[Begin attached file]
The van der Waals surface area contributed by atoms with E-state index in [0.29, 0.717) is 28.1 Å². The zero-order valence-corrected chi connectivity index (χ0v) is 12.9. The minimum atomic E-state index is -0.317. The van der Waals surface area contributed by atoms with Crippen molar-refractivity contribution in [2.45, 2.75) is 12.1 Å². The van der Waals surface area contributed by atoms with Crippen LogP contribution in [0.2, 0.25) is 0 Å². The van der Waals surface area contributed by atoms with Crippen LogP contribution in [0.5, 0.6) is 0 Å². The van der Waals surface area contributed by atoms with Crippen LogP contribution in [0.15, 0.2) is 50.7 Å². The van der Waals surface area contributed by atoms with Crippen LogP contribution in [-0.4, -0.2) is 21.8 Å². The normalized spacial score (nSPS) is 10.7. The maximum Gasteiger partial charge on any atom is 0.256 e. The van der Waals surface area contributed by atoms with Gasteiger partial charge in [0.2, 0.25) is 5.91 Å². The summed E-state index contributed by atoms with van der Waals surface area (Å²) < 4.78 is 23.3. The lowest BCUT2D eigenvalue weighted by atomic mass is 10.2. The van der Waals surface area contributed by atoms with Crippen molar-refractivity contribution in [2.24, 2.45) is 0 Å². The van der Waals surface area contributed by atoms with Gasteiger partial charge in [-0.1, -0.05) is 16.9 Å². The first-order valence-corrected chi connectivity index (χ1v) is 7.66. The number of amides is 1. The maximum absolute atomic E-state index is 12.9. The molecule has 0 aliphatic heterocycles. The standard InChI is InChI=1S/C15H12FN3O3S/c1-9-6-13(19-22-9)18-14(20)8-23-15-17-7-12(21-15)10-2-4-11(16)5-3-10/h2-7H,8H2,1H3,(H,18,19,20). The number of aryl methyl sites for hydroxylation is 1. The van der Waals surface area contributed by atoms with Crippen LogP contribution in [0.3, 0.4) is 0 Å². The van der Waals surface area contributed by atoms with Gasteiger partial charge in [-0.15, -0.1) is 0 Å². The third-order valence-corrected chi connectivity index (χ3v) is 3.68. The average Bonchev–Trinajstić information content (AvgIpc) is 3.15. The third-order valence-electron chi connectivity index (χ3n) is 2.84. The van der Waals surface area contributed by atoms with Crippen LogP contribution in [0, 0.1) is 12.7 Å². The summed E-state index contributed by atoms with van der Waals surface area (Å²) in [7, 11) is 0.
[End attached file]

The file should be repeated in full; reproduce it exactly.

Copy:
The van der Waals surface area contributed by atoms with E-state index in [0.29, 0.717) is 28.1 Å². The zero-order valence-corrected chi connectivity index (χ0v) is 12.9. The minimum atomic E-state index is -0.317. The van der Waals surface area contributed by atoms with Crippen molar-refractivity contribution in [2.45, 2.75) is 12.1 Å². The van der Waals surface area contributed by atoms with Crippen LogP contribution in [0.2, 0.25) is 0 Å². The van der Waals surface area contributed by atoms with Crippen LogP contribution in [0.5, 0.6) is 0 Å². The van der Waals surface area contributed by atoms with Crippen LogP contribution in [0.15, 0.2) is 50.7 Å². The van der Waals surface area contributed by atoms with Crippen LogP contribution in [-0.4, -0.2) is 21.8 Å². The normalized spacial score (nSPS) is 10.7. The maximum Gasteiger partial charge on any atom is 0.256 e. The van der Waals surface area contributed by atoms with Gasteiger partial charge in [0.2, 0.25) is 5.91 Å². The summed E-state index contributed by atoms with van der Waals surface area (Å²) < 4.78 is 23.3. The lowest BCUT2D eigenvalue weighted by atomic mass is 10.2. The van der Waals surface area contributed by atoms with Crippen molar-refractivity contribution in [2.24, 2.45) is 0 Å². The van der Waals surface area contributed by atoms with Gasteiger partial charge in [-0.1, -0.05) is 16.9 Å². The first-order valence-corrected chi connectivity index (χ1v) is 7.66. The number of amides is 1. The maximum absolute atomic E-state index is 12.9. The molecule has 0 aliphatic heterocycles. The standard InChI is InChI=1S/C15H12FN3O3S/c1-9-6-13(19-22-9)18-14(20)8-23-15-17-7-12(21-15)10-2-4-11(16)5-3-10/h2-7H,8H2,1H3,(H,18,19,20). The number of aryl methyl sites for hydroxylation is 1. The van der Waals surface area contributed by atoms with Crippen LogP contribution in [0.3, 0.4) is 0 Å². The van der Waals surface area contributed by atoms with Gasteiger partial charge in [-0.15, -0.1) is 0 Å². The third-order valence-corrected chi connectivity index (χ3v) is 3.68. The average Bonchev–Trinajstić information content (AvgIpc) is 3.15. The third-order valence-electron chi connectivity index (χ3n) is 2.84. The van der Waals surface area contributed by atoms with Crippen LogP contribution in [0, 0.1) is 12.7 Å². The summed E-state index contributed by atoms with van der Waals surface area (Å²) in [7, 11) is 0.